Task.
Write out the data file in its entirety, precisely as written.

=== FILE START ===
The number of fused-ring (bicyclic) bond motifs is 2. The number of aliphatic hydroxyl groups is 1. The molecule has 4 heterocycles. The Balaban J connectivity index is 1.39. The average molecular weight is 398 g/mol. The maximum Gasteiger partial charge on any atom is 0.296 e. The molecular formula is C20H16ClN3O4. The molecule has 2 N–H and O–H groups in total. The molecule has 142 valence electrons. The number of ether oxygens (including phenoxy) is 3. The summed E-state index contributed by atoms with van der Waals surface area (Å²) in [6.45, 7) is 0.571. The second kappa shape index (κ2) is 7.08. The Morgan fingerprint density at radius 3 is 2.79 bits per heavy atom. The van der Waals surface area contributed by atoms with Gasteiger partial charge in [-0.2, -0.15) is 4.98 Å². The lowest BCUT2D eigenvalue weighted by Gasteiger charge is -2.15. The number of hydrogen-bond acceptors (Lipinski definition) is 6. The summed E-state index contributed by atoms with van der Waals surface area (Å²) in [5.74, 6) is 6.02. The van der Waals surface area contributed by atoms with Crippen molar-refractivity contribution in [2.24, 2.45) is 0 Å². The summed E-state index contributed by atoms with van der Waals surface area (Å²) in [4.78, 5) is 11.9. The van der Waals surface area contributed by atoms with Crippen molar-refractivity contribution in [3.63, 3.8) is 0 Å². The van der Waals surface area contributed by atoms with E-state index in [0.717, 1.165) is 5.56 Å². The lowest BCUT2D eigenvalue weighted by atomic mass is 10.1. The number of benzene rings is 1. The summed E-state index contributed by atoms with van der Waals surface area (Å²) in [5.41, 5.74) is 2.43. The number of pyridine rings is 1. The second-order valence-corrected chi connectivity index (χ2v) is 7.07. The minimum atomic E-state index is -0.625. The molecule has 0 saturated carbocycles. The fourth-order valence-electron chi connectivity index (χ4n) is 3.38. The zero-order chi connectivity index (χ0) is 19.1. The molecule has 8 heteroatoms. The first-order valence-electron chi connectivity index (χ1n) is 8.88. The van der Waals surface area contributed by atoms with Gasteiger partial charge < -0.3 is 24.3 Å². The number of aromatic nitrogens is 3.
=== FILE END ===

The number of fused-ring (bicyclic) bond motifs is 2. The number of aliphatic hydroxyl groups is 1. The molecule has 4 heterocycles. The Balaban J connectivity index is 1.39. The average molecular weight is 398 g/mol. The maximum Gasteiger partial charge on any atom is 0.296 e. The molecular formula is C20H16ClN3O4. The molecule has 2 N–H and O–H groups in total. The molecule has 142 valence electrons. The number of ether oxygens (including phenoxy) is 3. The summed E-state index contributed by atoms with van der Waals surface area (Å²) in [6.45, 7) is 0.571. The second kappa shape index (κ2) is 7.08. The Morgan fingerprint density at radius 3 is 2.79 bits per heavy atom. The van der Waals surface area contributed by atoms with Gasteiger partial charge in [-0.2, -0.15) is 4.98 Å². The lowest BCUT2D eigenvalue weighted by Gasteiger charge is -2.15. The number of hydrogen-bond acceptors (Lipinski definition) is 6. The summed E-state index contributed by atoms with van der Waals surface area (Å²) in [5.74, 6) is 6.02. The van der Waals surface area contributed by atoms with Crippen molar-refractivity contribution in [2.24, 2.45) is 0 Å². The summed E-state index contributed by atoms with van der Waals surface area (Å²) in [4.78, 5) is 11.9. The van der Waals surface area contributed by atoms with Crippen molar-refractivity contribution in [3.63, 3.8) is 0 Å². The van der Waals surface area contributed by atoms with E-state index in [0.717, 1.165) is 5.56 Å². The lowest BCUT2D eigenvalue weighted by atomic mass is 10.1. The number of benzene rings is 1. The summed E-state index contributed by atoms with van der Waals surface area (Å²) in [5.41, 5.74) is 2.43. The number of pyridine rings is 1. The second-order valence-corrected chi connectivity index (χ2v) is 7.07. The minimum atomic E-state index is -0.625. The molecule has 0 saturated carbocycles. The fourth-order valence-electron chi connectivity index (χ4n) is 3.38. The zero-order chi connectivity index (χ0) is 19.1. The molecule has 8 heteroatoms. The first-order valence-electron chi connectivity index (χ1n) is 8.88. The van der Waals surface area contributed by atoms with Gasteiger partial charge < -0.3 is 24.3 Å². The number of aromatic nitrogens is 3.